Order:
See also
Dan Ryder
University of British Columbia
  1. Problems of Representation II: Naturalizing Content.Dan Ryder - 2009 - In Francisco Garzon & John Symons (eds.), Routledge Companion to the Philosophy of Psychology. Routledge.
    John is currently thinking that the sun is bright. Consider his occurrent belief or judgement that the sun is bright. Its content is that the sun is bright. This is a truth- evaluable content (which shall be our main concern) because it is capable of being true or false. In virtue of what natural, scientifically accessible facts does John’s judgement have this content? To give the correct answer to that question, and to explain why John’s judgement and other contentful mental (...)
    Download  
    Translate
     
     
    Export citation  
     
    Bookmark   3 citations  
  2. Millikan and Her Critics.Dan Ryder, Justine Kingsbury & Kenneth Williford (eds.) - 2013 - Wiley.
    Millikan and Her Critics offers a unique critical discussion of Ruth Millikan's highly regarded, influential, and systematic contributions to philosophy of mind and language, philosophy of biology, epistemology, and metaphysics. These newly written contributions present discussion from some of the most important philosophers in the field today and include replies from Millikan herself.
    Download  
     
    Export citation  
     
    Bookmark   3 citations  
  3. On Thinking of Kinds: A Neuroscientific Perspective.Dan Ryder - 2006 - In Graham Macdonald & David Papineau (eds.), Teleosemantics: New Philosophical Essays. Oxford University Press. pp. 115-145.
    Reductive, naturalistic psychosemantic theories do not have a good track record when it comes to accommodating the representation of kinds. In this paper, I will suggest a particular teleosemantic strategy to solve this problem, grounded in the neurocomputational details of the cerebral cortex. It is a strategy with some parallels to one that Ruth Millikan has suggested, but to which insufficient attention has been paid. This lack of attention is perhaps due to a lack of appreciation for the severity of (...)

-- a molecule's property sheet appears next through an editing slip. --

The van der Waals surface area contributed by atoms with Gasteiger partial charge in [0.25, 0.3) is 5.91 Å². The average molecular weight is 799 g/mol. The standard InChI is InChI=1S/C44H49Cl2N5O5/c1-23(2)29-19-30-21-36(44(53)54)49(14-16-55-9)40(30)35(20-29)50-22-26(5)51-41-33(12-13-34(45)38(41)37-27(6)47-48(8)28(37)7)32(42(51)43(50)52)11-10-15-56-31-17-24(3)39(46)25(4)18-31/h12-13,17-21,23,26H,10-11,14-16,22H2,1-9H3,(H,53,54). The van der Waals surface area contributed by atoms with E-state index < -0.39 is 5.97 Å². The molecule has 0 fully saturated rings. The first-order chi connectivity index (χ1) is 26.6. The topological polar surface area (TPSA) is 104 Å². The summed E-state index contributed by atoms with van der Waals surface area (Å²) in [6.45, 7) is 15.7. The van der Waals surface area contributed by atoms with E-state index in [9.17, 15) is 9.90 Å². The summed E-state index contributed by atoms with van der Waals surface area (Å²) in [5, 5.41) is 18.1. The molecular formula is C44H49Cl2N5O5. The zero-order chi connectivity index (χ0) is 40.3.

Download  
     
    Export citation  
     
    Bookmark   5 citations  
  4. Problems of Representation I: Nature and Role.Dan Ryder - 2009 - In John Symons Paco Calvo (ed.), The Routledge Companion to Philosophy of Psychology. Routledge. pp. 233.
    Introduction There are some exceptions, which we shall see below, but virtually all theories in psychology and cognitive science make use of the notion of representation. Arguably, folk psychology also traffics in representations, or is at least strongly suggestive of their existence. There are many different types of things discussed in the psychological and philosophical literature that are candidates for representation-hood. First, there are the propositional attitudes – beliefs, judgments, desires, hopes etc. (see Chapters 9 and 17 of this volume). (...)
    Download  
     
    Export citation  
     
    Bookmark   1 citation  
  5. Models in the Brain (Book Summary).Dan Ryder - manuscript
    The central idea is that the cerebral cortex is a model building machine, where regularities in the world serve as templates for the models it builds. First it is shown how this idea can be naturalized, and how the representational contents of our internal models depend upon the evolutionarily endowed design principles of our model building machine. Current neuroscience suggests a powerful form that these design principles may take, allowing our brains to uncover deep structures of the world hidden behind (...)
    Download  
     
    Export citation  
     
    Bookmark   3 citations